“But my grandma being the head of the family, made sure we were protected and we were always good. So when we lost her, I feel like so many things came crashing down for me. So yeah, “Silverspoon” comes from a real emotional place.”
I can relate to you in terms of your Grandma passing. I feel the things she taught me when she was alive was being patient and kind to others. What sort of things did she teach you when she was alive?
“She taught me how to love others. She went through a lot, being called names by certain people and being treated a certain way by certain people. Regardless of all that, she still showed love to all people, you barb? Because you are responsible for your own actions, and they’ll be responsible for theirs. I feel like that’s what she taught me.”
“BMX bike nso me twe no ti se benz” ( translation from Twi: BMX bike but I’m riding it like a Benz). Material things don’t really matter to you – how have you been able to filter this out of your music?
“Yoo … “BMX bike nso twe no ti se benz”. We just learnt to appreciate what we had from a young age, you barb? We didn’t really have much. At some point having food to eat was even a problem. So we’re just grateful for how far we’ve come.
“We fight for our needs where we’re from, not necessarily our wants. I was telling my friend the other day that I only started caring about clothes like last year. More time we’re looking for what to eat – what type of clothes we have is secondary!”
“Winning” is a huge anthem. It was one of the 3 pre-released tracks (“Baajo” ft Joeboy and “Celebrate”ft Teni). How did you guys come together and why did you go for this sound?
“With “Winning”, Vic Mensa was somebody I have been following for a long while. I remember I remixed one of his songs in my early stages. (laughing) I don’t even wanna hear that song right now! So when he came to Ghana, we reached out and he was on the same vibe. Fortunately for me, he was also listening to my vibe, so it was pretty easy for us to lock in. We booked an apartment, and made “Winning”. I had the hook and one verse already for “Winning” before I met him. But I kept the hook and changed the verse.
“Celebrate” wasn’t even planned! We were mixing songs for the album with MOG. After the session, he played some beats, and played the beat for “Celebrate”. I then wrote the song with my brother, DayOnTheTrack.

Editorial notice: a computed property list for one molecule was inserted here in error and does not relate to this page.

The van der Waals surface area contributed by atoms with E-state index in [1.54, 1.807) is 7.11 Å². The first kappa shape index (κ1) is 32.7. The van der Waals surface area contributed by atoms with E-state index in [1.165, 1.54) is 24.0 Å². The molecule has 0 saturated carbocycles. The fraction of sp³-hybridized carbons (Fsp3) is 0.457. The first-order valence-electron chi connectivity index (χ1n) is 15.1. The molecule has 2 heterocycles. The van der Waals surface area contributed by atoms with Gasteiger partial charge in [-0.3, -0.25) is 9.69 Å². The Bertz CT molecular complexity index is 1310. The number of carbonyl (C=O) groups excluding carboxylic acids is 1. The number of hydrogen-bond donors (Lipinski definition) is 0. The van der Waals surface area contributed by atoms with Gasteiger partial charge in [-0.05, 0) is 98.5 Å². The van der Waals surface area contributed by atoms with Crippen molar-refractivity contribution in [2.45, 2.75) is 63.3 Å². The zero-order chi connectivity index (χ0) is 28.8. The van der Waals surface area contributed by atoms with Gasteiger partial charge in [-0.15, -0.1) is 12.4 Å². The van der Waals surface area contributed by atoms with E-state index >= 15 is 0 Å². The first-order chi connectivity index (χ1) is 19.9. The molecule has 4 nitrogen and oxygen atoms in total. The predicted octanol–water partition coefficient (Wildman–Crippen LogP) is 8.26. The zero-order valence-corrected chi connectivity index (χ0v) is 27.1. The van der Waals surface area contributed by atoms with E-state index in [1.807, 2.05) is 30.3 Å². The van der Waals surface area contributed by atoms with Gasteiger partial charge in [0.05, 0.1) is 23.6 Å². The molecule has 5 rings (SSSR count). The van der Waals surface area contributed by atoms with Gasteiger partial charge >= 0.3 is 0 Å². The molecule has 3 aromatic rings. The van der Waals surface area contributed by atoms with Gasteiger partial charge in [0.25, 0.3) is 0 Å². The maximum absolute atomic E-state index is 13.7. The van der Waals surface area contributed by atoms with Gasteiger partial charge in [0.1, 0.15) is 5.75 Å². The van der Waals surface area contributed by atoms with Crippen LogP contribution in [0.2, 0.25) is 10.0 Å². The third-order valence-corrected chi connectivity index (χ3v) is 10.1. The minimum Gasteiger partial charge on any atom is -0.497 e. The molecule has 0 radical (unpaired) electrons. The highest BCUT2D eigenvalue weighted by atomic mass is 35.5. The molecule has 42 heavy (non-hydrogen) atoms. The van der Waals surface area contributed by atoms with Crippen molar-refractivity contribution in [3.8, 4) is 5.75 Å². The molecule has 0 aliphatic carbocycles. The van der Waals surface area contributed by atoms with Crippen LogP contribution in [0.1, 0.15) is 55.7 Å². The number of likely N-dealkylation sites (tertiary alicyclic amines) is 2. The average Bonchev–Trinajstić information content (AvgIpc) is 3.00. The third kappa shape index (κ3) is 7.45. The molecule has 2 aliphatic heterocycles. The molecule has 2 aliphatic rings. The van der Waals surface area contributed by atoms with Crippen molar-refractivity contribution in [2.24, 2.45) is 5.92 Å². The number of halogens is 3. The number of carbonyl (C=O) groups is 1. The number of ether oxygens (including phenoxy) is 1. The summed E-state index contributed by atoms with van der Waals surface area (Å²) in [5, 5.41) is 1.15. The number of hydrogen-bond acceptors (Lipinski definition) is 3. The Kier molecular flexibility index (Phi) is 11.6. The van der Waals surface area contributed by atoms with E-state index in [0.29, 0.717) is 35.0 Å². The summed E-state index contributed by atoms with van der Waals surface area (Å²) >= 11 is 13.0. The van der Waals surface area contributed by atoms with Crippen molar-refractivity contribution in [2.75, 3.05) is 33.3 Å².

“With Joeboy, that’s like family. Everytime we link up its good vibes and pure energy. I like doing music with him.”
“Freaky” with M Huncho – me personally that’s the most different I’ve heard you rap on. What do you think of the trap wave sound in the UK, and have you guys met ?
“It’s hard bro, I really like it. You got Nafe Smallz and D-Block Europe as well. M Huncho be super hard. I changed the song name too from “Freaky” to “Jungle Music Part 2”. Juiczx also produced this one. We actually haven’t met up in real life, but I met his manager in Ghana in 2020. I just sent him a message on Instagram and it was magic from there.”
Would we be hearing you more on this sound? Which other UK artists in future would you like to collaborate with?
“Bro, I want to man. I’m open to working with people in the UK. I like the vibes out there in the UK.”
Another big UK collaboration was with NSG (“Diamonds Dancing”). Arguably the biggest afro collective in the UK, what do you make of diasporans reconnecting with their roots (eg through events such as Year of Return)?
“It’s amazing man. Like a couple of years ago it wasn’t really “cool” to say you were African. But now people are embracing their roots so it’s great to see. NSG be one of the biggest groups in the world in my eyes. And they’re really talented, super hard guys. We made the song back in 2018. I’m currently working with Dennis (Kruddz) on something. We linked up in January in Ghana.”
“Mind over body” and “Animal” both have an Amapiano feel. Arguably one of the biggest sounds last year, do you think it is here to stay or is it just a moment?
“The feel of Amapiano will be around forever. Maybe the drums or certain aspects may change, but the feeling is forever. It’s one of the hardest genres right. We call it “asopiano” – a combination of asokpor music which is dance music in Ghana, and Amapiano. Both songs featured DayOnTheTrack.”
“Adom” (Grace) – a typical highlife/Ghana gospel song to close the project. I personally loved it, type of song to start your day – why wasn’t it longer?
“Well with it not being longer chale, that’s the appropriate length of time we thought was good. The duration of the track did it justice of what we wanted to put out there. But with me making “Adom”, my mother and grandmother always used to advise me to do Gospel. My grandma was heavily involved in the church. I made the song “Woara” for them. At one point I was with my mum and she told me that I had to make another Gospel song for them, so I made “Adom”. “Adom” came to me. Fortunately my grandma heard it before she passed away. Shoutout TwoBars for the beat.”
Do you go to church often?
“My uncle is a pastor. I grew up kind of working in the church, because every Wednesday and Sunday we’d have to go in and clean and arrange the chairs, pick up the mics and sing. Sometimes, if the instrumentalists weren’t in we’d go in and play, we didn’t know how to play well but we’d try. So I’ve basically grown up in church and so I’ve seen the patterns.”
Your last words – what does Son of Jacob mean to you?
“Right now, in the current state I’m in, Son of Jacob’s about fighting. Just fighting through. Though we hate to say it, the life we live throws challenges every time. But we still have to keep going. So Son of Jacob’s about keeping it going through the different emotions and different challenges, the highs and lows. That’s what it means to me right now.
Credits; GRM Daily